Inside: Looking for a homeschool mom cleaning schedule that doesn’t involve dedicating hours a day to cleaning or maintaining a perfectly tidy house? You’ve come to the right place! Get my super simple weekly and daily cleaning routine, along with permission to do less.
When we moved to a bigger house two years ago, I knew I needed a cleaning schedule or routine. But I also knew it needed to be super simple – just the basics to keep our home relatively clean, to my own standards.
I’ve been using it for over a year now, and I love that it’s now a routine/habit.
I wake up each day knowing exactly what my big cleaning job is for the day, and I tackle it mostly out of habit (something you do without even thinking and feel like something’s missing if you don’t).
What won’t you find on this list? Cleaning windows, dusting, wiping down baseboards. This is realistic for moms homeschooling multiple kids and/or working part-time.
I do those cleaning tasks when they start to bother me, but they are in no way on any kind of schedule.
Why not? Because they just don’t matter that much to me.
With five kids and working while homeschooling, I’ve learned to prioritize ruthlessly and let go of A LOT of things. I highly recommend you do the same.
In this post, I’m going to cover the following:
- Weekly Homeschool Mom Cleaning Schedule
- Clean All In One Day? Spread It Out Over the Week?
- Daily Homeschool Mom Cleaning Schedule
- A Note on Involving Kids in Cleaning
- Should I Hire a House Cleaner?
- Homeschool Moms Don’t Need Squeaky Clean Houses
Let’s jump in!
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Weekly Homeschool Mom Cleaning Schedule
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I’ll start with the bigger tasks I put onto the weekly calendar, mainly bathrooms and vacuuming. You’ll need to adjust your schedule depending on the size of your home and what additional tasks you want to accomplish (or don’t want to accomplish).
But again, I encourage you to make your own cleaning schedule realistic. So many cleaning schedules and routines I’ve seen online take way more time and energy than I have (or want) to give to cleaning.
For bathrooms, I almost always clean from top to bottom, including showers, baths, floors and mirrors. They take anywhere from 20-40 minutes to clean, depending on the size of the bathroom.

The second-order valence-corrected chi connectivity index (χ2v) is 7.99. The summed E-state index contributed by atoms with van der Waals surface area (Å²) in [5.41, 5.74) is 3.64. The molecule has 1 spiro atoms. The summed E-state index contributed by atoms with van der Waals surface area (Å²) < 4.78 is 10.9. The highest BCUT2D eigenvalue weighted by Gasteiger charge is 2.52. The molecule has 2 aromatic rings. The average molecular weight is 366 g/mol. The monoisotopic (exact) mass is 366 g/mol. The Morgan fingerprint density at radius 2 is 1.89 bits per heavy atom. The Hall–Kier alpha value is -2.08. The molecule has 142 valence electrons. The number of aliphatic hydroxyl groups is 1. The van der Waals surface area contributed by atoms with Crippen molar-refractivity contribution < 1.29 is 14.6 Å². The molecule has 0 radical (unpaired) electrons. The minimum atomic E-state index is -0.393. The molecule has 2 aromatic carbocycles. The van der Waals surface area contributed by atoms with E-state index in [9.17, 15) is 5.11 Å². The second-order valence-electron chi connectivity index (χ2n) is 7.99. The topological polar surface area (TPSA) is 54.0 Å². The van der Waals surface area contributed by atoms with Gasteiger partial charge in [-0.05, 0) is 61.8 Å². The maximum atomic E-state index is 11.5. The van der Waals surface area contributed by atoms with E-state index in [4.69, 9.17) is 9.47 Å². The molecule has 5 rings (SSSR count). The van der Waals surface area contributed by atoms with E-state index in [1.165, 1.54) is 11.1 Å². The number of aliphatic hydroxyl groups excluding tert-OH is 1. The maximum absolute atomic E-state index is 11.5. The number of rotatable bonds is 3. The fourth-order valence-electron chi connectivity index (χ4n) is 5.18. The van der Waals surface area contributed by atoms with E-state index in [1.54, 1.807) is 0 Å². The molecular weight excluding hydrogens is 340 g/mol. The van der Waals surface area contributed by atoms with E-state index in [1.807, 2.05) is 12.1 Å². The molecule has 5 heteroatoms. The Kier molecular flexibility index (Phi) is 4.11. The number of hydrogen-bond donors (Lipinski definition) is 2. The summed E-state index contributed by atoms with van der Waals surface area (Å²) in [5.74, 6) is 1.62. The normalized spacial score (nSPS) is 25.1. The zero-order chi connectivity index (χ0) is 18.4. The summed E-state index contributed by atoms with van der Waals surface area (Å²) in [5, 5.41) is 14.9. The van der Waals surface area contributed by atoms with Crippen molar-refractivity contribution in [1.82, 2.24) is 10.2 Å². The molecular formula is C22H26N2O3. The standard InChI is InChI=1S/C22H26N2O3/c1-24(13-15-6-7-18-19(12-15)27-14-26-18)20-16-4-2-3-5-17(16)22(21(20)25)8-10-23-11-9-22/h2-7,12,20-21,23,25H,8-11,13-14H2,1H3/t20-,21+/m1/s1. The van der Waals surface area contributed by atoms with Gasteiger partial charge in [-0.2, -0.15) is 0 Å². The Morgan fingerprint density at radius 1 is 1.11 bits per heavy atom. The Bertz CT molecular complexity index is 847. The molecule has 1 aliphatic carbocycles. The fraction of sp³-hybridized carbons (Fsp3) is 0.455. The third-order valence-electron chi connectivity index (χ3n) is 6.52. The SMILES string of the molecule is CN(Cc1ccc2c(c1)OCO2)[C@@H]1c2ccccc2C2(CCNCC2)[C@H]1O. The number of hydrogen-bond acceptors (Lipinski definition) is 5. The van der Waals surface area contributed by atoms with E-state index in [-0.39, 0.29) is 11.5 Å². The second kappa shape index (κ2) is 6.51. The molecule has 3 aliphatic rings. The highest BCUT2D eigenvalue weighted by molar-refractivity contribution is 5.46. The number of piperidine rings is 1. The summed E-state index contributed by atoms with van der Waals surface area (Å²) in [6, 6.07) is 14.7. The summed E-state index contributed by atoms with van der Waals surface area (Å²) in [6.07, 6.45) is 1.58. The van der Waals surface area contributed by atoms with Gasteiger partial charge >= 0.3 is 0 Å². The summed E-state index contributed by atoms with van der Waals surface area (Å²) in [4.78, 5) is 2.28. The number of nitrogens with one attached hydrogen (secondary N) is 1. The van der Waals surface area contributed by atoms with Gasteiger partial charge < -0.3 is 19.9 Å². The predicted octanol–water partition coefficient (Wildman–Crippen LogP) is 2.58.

Eventually, the kids will take over cleaning their own bathrooms. We’re not quite there yet.
Weekly Cleaning Routine (Updated)
- Monday: Boys’ Bathroom
- Tuesday: Guest Bathroom
- Wednesday: Vacuum/Sweep Downstairs
- Thursday: Vacuum Upstairs
- Friday: Kitchen Appliances (Grocery Day)
- Saturday: Sweep Kitchen, Empty Trash
- Sunday: Master Bathroom
You could add in things to this list as desired. If you want to dust, for instance, you could put dusting on the schedule the day before you vacuum.
What About Laundry?
I throw in a load of laundry every morning and try to put it away in the evening. That doesn’t always happen, but it’s not that hard to do because I stopped folding laundry and only need to put it away.
If I don’t have a load going, I gently remind my older kids that the washing machine is free (and that it won’t be the next day).
Related: A No-Fold Laundry System for Adults Who Are Tired of Folding
Clean All In One Day? Spread It Out Over the Week?
I’ve heard homeschool moms do both. It truly depends on your personal preference, how old your kids are, and whether or not you divide up the work between family members.
Personally, doing it all in one day sounds exhausting. But if you have older kids and/or you’re splitting the cleaning equally with your partner, it’s doable.
There’s probably also something to be said for that “the whole house is clean” feeling.
I prefer to spread it out over a week, especially because if something were to happen on the one designated cleaning day, like a special event or sickness, catching up just wouldn’t happen. Then you’re stuck with a dirty house all week.
You could give both a trial run and evaluate what works best for your unique homeschool family.
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Daily Homeschool Mom Cleaning Schedule
Most of my daily cleaning schedule revolves around dishes and the kitchen. I don’t make beds, and while I used to tidy the bathroom every day as part of my morning routine, I no longer do.
A bigger house and more on my plate meant stripping some of those daily tasks to save energy.
I don’t tidy the house every day anymore unless I have the energy and truly want to. This might sound radical, but because we’ve chosen to live a minimalist lifestyle, things rarely get to the point of being overwhelmingly messy.
I can live with a not always tidy house as long as I know it’s clean.
(Clean and tidy aren’t the same thing.)
Daily Cleaning Tasks
- One Load of Laundry, Start to Finish